Q: Are keyless locks — the ones with a keypad — as good as regular deadbolts?
Deb H., Madison, Wisconsin
A: Unless you’re considering a traditional deadbolt that features a multi-lock system, the bolts in keyless locks and deadbolts are essentially the same. With that said, you may want to join the folks who’ve gone keyless for convenience.
Would not having to carry a key around sound like freedom to you? It might especially appeal to the many parents whose kids frequently lose house keys. Keep in mind, though, that keyless systems are battery-operated, and could fail if a battery isn’t changed in time. Fortunately, most systems provide a key override so you’re not left out in the cold.
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Top-rated locksmiths list other benefits of keyless locks:
▪ It’s easy to change codes, and you can set temporary ones that expire after a designated time.
▪ Some systems automatically lock a few seconds after you leave.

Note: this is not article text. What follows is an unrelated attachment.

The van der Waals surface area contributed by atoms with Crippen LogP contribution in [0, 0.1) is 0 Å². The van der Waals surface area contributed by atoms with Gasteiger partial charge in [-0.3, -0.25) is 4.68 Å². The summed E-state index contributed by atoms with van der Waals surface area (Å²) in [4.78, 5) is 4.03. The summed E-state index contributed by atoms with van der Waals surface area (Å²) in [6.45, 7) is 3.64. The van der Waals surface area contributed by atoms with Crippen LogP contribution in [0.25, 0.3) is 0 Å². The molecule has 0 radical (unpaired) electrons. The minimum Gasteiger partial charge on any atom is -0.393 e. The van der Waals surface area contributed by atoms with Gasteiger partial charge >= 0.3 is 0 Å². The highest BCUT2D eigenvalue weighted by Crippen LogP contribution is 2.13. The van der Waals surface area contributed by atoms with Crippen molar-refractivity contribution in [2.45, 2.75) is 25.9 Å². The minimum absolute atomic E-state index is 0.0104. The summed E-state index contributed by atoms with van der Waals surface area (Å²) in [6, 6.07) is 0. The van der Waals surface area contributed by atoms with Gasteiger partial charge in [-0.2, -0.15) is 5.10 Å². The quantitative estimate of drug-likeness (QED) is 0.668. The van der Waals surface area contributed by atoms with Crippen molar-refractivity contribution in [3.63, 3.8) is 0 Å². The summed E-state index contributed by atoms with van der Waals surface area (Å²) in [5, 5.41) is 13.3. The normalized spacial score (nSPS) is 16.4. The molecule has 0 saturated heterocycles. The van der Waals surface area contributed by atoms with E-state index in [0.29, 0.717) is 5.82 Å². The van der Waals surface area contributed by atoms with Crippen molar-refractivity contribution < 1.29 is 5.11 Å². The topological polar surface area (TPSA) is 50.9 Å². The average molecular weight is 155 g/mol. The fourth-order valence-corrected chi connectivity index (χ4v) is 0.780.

▪ Some link to Bluetooth so you can operate the lock via a smartphone or tablet app.
▪ You don’t risk someone finding a key you’ve hidden outside.
Despite the many benefits, there are things to consider before committing to a keyless lock system:
▪ Weather can affect how they function; they may not perform well after prolonged exposure to extreme heat, sun or cold.
▪ You’ll need to change the battery about once a year.
▪ Someone could observe the numbers you input and learn your code.
▪ If you don’t change your code periodically, affected keys can wear down, increasing the chance of someone guessing the code.
Keyless locks cost more than traditional deadbolts. Expect to pay $30 to $50 to install a traditional deadbolt, and $150 to $250 for a keyless version, depending on brand and quality.
When hiring an installer, consider an experienced locksmith. A pro can spot defects, sagging hinges and other potential problems. As always, hire contractors who are appropriately licensed, insured and bonded, and who have positive reviews on a trusted online site.
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